St. Petersburg Mayor Ken Welch has held a seat at the table over the years in determining the future of the 86-acre Tropicana Field site. With the rise of new and heightened priorities coming into focus, he is reigniting the process of selecting the right team.
“I’ve been involved in this process since the beginning as a county commissioner, so I reviewed their proposals [from multiple developers] and I’ve gone to the meetings. I’ve always thought to move forward, the No.1 the key element, which is why we are doing these community conversations again, is a lot of this happened in the midst of the pandemic so you had limited input,” Welch said Monday inside City Hall.
“I’ve always thought we needed more public input. Obviously, having the Rays and the possibility of the Rays actually having input from the start is vital. Something that I agreed on with the city council when they said last year, when I was a mayoral candidate, that they didn’t want to move forward on if there was a big question mark about the Rays.”
Welch’s announcement of restarting the engagement sessions for the Trop site follows his decision last month to restart the request for proposals process rather than selecting a proposal from the finalists – Midtown Development or Sugar Hill Community Partners.
“They each had strengths and weaknesses, even going back to Third Lake’s proposal, but the biggest question mark is, is there a stadium? And where is the stadium within that 86 acres?” Welch said, noting he was always concerned about the amount of affordable and workforce housing. “This is one of our biggest opportunities to make a real impact on housing, but you also don’t want all of the housing to go in that one slot, so can your models support affordable housing offsite? Then there are the different approaches to green space and how to enhance Booker Creek.
“We need to have a reset [on the RFP] based on current realities based on the economy and the housing market. I’m from the Gas Plant – this has been a 40-year-old promise,” Welch said, recalling his experience of watching the rise of the stadium decades ago displace his neighborhood – a development that was touted as a major win that would bring a swell of economic activity.
“There was a community that existed way before a baseball stadium so in my view, relatively, waiting another six months to a year is not unreasonable. We’ve waited 40 years for promises of economic development that obviously have not happened,” Welch said about taking the time to vet proposals.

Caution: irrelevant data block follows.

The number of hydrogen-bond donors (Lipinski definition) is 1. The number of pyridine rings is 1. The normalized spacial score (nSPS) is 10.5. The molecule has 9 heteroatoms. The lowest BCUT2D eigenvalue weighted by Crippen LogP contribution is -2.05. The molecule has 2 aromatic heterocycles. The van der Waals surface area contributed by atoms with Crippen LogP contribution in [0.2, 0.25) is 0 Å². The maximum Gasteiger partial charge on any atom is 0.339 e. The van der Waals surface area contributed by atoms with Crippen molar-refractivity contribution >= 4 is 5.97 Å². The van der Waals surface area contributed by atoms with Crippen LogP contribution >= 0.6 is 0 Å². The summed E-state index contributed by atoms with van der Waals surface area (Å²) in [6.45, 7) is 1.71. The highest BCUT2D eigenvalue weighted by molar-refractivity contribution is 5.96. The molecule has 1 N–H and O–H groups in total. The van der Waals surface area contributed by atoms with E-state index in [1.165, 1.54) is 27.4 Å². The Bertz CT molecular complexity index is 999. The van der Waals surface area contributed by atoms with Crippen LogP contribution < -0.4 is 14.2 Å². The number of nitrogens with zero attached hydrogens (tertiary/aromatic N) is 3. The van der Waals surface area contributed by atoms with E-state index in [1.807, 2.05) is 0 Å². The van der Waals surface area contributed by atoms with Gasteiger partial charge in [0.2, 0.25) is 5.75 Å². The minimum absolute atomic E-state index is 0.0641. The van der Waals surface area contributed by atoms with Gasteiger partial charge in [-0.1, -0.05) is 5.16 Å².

“A lot has changed in our economy, and we’ve seen the results in our structural racism study that showed a lack of diversity in city procurement. I think a lot of things have changed. The housing issue is now front and center for every community. St. Pete has been impacted by some of the largest rental increases in the nation. We want to reassess what the priorities are going forward and the best way to utilize those 86 acres, and community conversations are the best way to refresh what we have heard from the public.”
Welch said the conversations with the Rays have been promising, although ensuring a future home for the Rays isn’t the sole purpose of the redevelopment, it is a requirement that all of the newly submitted proposals must include a stadium in the plans.
“After taking office, one of the things we wanted to reestablish is that relationship between the city and the Rays officially and bring in the county,” Welch said, stating there have been meetings with Pinellas County Administrator Barry Burton, Pinellas County Commissioner Charlie Justice, financial consultants and the Rays.
“I’m really optimistic that we can have equitable development and the Rays cannot only be a part of that, but they can be a driver … it’s about community development for the Historic Gas Plant District that includes a Rays’ stadium, and I think that Rays’ stadium can be a very supportive economic driver for that, and the Rays have been very receptive to that,” he said.
His team is crafting the language for the RFP and hopes to have it out on the street by mid-August.
When asked if multiple developers could work on different components, Welch didn’t have a definitive answer; however, he did say, “You definitely want the flexibility to have the best group of partners to meet the vision of the community going forward.”